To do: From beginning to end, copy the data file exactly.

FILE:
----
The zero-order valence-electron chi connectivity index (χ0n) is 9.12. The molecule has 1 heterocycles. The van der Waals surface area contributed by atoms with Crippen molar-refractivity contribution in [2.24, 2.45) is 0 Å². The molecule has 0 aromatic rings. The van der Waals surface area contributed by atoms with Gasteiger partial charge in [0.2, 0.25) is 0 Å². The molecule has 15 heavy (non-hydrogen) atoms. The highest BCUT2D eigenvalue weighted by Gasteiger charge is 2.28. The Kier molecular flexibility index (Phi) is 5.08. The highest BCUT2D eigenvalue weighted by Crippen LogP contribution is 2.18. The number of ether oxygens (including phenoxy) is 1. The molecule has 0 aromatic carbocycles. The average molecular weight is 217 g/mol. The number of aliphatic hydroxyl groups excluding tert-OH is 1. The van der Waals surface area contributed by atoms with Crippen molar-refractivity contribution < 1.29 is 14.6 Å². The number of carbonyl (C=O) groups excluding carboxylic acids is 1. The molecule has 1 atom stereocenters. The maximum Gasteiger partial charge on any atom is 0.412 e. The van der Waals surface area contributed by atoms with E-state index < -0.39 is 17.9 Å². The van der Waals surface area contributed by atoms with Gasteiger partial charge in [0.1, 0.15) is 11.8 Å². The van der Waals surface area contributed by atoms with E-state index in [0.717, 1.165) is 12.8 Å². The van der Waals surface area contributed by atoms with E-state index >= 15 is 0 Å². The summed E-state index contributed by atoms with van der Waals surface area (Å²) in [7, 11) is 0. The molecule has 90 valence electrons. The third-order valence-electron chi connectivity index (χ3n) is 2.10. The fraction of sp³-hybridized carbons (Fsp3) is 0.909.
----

The zero-order valence-electron chi connectivity index (χ0n) is 9.12. The molecule has 1 heterocycles. The van der Waals surface area contributed by atoms with Crippen molar-refractivity contribution in [2.24, 2.45) is 0 Å². The molecule has 0 aromatic rings. The van der Waals surface area contributed by atoms with Gasteiger partial charge in [0.2, 0.25) is 0 Å². The molecule has 15 heavy (non-hydrogen) atoms. The highest BCUT2D eigenvalue weighted by Gasteiger charge is 2.28. The Kier molecular flexibility index (Phi) is 5.08. The highest BCUT2D eigenvalue weighted by Crippen LogP contribution is 2.18. The number of ether oxygens (including phenoxy) is 1. The molecule has 0 aromatic carbocycles. The average molecular weight is 217 g/mol. The number of aliphatic hydroxyl groups excluding tert-OH is 1. The van der Waals surface area contributed by atoms with Crippen molar-refractivity contribution < 1.29 is 14.6 Å². The number of carbonyl (C=O) groups excluding carboxylic acids is 1. The molecule has 1 atom stereocenters. The maximum Gasteiger partial charge on any atom is 0.412 e. The van der Waals surface area contributed by atoms with E-state index < -0.39 is 17.9 Å². The van der Waals surface area contributed by atoms with Gasteiger partial charge in [0.1, 0.15) is 11.8 Å². The van der Waals surface area contributed by atoms with E-state index in [0.717, 1.165) is 12.8 Å². The van der Waals surface area contributed by atoms with E-state index >= 15 is 0 Å². The summed E-state index contributed by atoms with van der Waals surface area (Å²) in [7, 11) is 0. The molecule has 90 valence electrons. The third-order valence-electron chi connectivity index (χ3n) is 2.10. The fraction of sp³-hybridized carbons (Fsp3) is 0.909.